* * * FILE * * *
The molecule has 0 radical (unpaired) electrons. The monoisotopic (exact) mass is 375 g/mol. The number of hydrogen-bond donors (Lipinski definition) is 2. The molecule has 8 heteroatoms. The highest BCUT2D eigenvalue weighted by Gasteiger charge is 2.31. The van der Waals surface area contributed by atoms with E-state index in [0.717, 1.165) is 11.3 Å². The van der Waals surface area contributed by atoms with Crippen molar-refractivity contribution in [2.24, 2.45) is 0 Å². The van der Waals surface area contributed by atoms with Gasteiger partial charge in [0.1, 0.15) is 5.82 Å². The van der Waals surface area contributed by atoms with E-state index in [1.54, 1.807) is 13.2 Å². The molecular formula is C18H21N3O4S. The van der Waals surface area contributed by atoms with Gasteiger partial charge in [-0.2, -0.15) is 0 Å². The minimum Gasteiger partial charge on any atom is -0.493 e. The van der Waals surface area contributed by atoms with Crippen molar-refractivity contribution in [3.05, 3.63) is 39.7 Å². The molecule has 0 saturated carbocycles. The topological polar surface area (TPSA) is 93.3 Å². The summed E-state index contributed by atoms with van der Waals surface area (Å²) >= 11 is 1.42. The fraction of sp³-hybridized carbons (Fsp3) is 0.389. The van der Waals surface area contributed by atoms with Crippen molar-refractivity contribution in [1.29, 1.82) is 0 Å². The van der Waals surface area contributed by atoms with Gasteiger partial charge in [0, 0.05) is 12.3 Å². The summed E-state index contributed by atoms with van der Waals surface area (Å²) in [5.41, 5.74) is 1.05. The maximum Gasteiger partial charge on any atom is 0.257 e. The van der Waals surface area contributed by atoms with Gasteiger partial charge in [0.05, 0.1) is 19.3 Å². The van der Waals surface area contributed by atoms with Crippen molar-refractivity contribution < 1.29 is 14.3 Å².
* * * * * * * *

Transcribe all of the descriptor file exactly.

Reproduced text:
The molecule has 0 radical (unpaired) electrons. The monoisotopic (exact) mass is 375 g/mol. The number of hydrogen-bond donors (Lipinski definition) is 2. The molecule has 8 heteroatoms. The highest BCUT2D eigenvalue weighted by Gasteiger charge is 2.31. The van der Waals surface area contributed by atoms with E-state index in [0.717, 1.165) is 11.3 Å². The van der Waals surface area contributed by atoms with Crippen molar-refractivity contribution in [2.24, 2.45) is 0 Å². The van der Waals surface area contributed by atoms with Gasteiger partial charge in [0.1, 0.15) is 5.82 Å². The van der Waals surface area contributed by atoms with E-state index in [1.54, 1.807) is 13.2 Å². The molecular formula is C18H21N3O4S. The van der Waals surface area contributed by atoms with Gasteiger partial charge in [-0.2, -0.15) is 0 Å². The minimum Gasteiger partial charge on any atom is -0.493 e. The van der Waals surface area contributed by atoms with Crippen molar-refractivity contribution in [3.05, 3.63) is 39.7 Å². The molecule has 0 saturated carbocycles. The topological polar surface area (TPSA) is 93.3 Å². The summed E-state index contributed by atoms with van der Waals surface area (Å²) >= 11 is 1.42. The fraction of sp³-hybridized carbons (Fsp3) is 0.389. The van der Waals surface area contributed by atoms with Crippen molar-refractivity contribution in [1.29, 1.82) is 0 Å². The van der Waals surface area contributed by atoms with Gasteiger partial charge in [0, 0.05) is 12.3 Å². The summed E-state index contributed by atoms with van der Waals surface area (Å²) in [5.41, 5.74) is 1.05. The maximum Gasteiger partial charge on any atom is 0.257 e. The van der Waals surface area contributed by atoms with Gasteiger partial charge in [0.05, 0.1) is 19.3 Å². The van der Waals surface area contributed by atoms with Crippen molar-refractivity contribution < 1.29 is 14.3 Å².